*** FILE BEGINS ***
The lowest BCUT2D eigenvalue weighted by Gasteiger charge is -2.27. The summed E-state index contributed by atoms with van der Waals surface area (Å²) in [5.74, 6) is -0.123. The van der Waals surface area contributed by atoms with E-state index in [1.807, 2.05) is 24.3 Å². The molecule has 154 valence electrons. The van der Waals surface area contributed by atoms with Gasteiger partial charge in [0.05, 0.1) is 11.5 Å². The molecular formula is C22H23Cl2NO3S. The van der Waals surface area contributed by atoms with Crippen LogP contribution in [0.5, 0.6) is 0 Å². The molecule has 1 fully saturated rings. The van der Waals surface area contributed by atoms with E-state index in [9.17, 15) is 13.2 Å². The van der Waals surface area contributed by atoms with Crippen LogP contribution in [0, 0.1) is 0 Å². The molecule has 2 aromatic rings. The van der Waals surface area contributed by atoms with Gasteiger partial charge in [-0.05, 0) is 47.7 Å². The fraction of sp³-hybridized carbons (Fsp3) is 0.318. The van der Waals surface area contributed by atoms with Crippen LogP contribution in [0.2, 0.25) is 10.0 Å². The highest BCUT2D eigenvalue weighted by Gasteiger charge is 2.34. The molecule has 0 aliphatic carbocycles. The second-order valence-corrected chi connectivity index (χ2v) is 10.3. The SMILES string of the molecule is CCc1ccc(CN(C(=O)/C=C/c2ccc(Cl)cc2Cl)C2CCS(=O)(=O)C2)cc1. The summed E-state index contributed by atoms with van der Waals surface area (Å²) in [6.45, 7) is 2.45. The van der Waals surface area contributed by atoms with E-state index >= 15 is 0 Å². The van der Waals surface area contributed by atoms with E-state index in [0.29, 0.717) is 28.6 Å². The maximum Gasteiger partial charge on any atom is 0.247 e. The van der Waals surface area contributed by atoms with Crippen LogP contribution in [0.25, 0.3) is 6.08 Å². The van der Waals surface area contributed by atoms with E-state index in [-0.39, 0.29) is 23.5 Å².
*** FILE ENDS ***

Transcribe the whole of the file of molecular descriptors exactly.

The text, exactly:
The lowest BCUT2D eigenvalue weighted by Gasteiger charge is -2.27. The summed E-state index contributed by atoms with van der Waals surface area (Å²) in [5.74, 6) is -0.123. The van der Waals surface area contributed by atoms with E-state index in [1.807, 2.05) is 24.3 Å². The molecule has 154 valence electrons. The van der Waals surface area contributed by atoms with Gasteiger partial charge in [0.05, 0.1) is 11.5 Å². The molecular formula is C22H23Cl2NO3S. The van der Waals surface area contributed by atoms with Crippen LogP contribution in [0.5, 0.6) is 0 Å². The molecule has 1 fully saturated rings. The van der Waals surface area contributed by atoms with E-state index in [9.17, 15) is 13.2 Å². The van der Waals surface area contributed by atoms with Crippen LogP contribution in [0, 0.1) is 0 Å². The molecule has 2 aromatic rings. The van der Waals surface area contributed by atoms with Gasteiger partial charge in [-0.05, 0) is 47.7 Å². The fraction of sp³-hybridized carbons (Fsp3) is 0.318. The van der Waals surface area contributed by atoms with Crippen LogP contribution in [0.2, 0.25) is 10.0 Å². The highest BCUT2D eigenvalue weighted by Gasteiger charge is 2.34. The molecule has 0 aliphatic carbocycles. The second-order valence-corrected chi connectivity index (χ2v) is 10.3. The SMILES string of the molecule is CCc1ccc(CN(C(=O)/C=C/c2ccc(Cl)cc2Cl)C2CCS(=O)(=O)C2)cc1. The summed E-state index contributed by atoms with van der Waals surface area (Å²) in [6.45, 7) is 2.45. The van der Waals surface area contributed by atoms with E-state index >= 15 is 0 Å². The van der Waals surface area contributed by atoms with E-state index in [0.29, 0.717) is 28.6 Å². The maximum Gasteiger partial charge on any atom is 0.247 e. The van der Waals surface area contributed by atoms with Crippen LogP contribution in [0.25, 0.3) is 6.08 Å². The van der Waals surface area contributed by atoms with E-state index in [-0.39, 0.29) is 23.5 Å².